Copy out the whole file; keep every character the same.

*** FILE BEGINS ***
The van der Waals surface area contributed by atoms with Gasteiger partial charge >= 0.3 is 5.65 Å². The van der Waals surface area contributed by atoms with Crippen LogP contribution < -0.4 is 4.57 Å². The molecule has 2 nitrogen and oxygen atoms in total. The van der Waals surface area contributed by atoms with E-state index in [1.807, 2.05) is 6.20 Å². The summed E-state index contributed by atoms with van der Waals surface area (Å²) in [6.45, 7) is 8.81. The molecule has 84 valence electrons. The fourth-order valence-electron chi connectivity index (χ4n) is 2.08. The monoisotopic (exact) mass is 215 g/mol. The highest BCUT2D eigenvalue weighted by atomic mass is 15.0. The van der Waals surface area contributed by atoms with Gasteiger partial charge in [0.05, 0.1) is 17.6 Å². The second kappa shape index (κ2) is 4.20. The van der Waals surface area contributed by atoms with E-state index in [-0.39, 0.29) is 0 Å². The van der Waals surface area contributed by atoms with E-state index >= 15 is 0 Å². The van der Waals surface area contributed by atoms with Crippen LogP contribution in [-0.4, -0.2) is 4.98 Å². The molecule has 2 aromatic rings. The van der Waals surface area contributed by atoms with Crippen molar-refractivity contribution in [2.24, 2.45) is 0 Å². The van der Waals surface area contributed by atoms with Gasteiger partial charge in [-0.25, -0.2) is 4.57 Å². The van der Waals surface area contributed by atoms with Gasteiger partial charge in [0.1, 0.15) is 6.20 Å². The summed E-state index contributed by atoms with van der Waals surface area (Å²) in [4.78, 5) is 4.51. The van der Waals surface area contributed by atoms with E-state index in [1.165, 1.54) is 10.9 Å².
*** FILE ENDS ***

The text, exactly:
The van der Waals surface area contributed by atoms with Gasteiger partial charge >= 0.3 is 5.65 Å². The van der Waals surface area contributed by atoms with Crippen LogP contribution < -0.4 is 4.57 Å². The molecule has 2 nitrogen and oxygen atoms in total. The van der Waals surface area contributed by atoms with E-state index in [1.807, 2.05) is 6.20 Å². The summed E-state index contributed by atoms with van der Waals surface area (Å²) in [6.45, 7) is 8.81. The molecule has 84 valence electrons. The fourth-order valence-electron chi connectivity index (χ4n) is 2.08. The monoisotopic (exact) mass is 215 g/mol. The highest BCUT2D eigenvalue weighted by atomic mass is 15.0. The van der Waals surface area contributed by atoms with Gasteiger partial charge in [0.05, 0.1) is 17.6 Å². The second kappa shape index (κ2) is 4.20. The van der Waals surface area contributed by atoms with E-state index in [-0.39, 0.29) is 0 Å². The van der Waals surface area contributed by atoms with E-state index >= 15 is 0 Å². The van der Waals surface area contributed by atoms with Crippen LogP contribution in [-0.4, -0.2) is 4.98 Å². The molecule has 2 aromatic rings. The van der Waals surface area contributed by atoms with Crippen molar-refractivity contribution in [2.24, 2.45) is 0 Å². The van der Waals surface area contributed by atoms with Gasteiger partial charge in [-0.25, -0.2) is 4.57 Å². The van der Waals surface area contributed by atoms with Gasteiger partial charge in [0.1, 0.15) is 6.20 Å². The summed E-state index contributed by atoms with van der Waals surface area (Å²) in [4.78, 5) is 4.51. The van der Waals surface area contributed by atoms with E-state index in [1.165, 1.54) is 10.9 Å².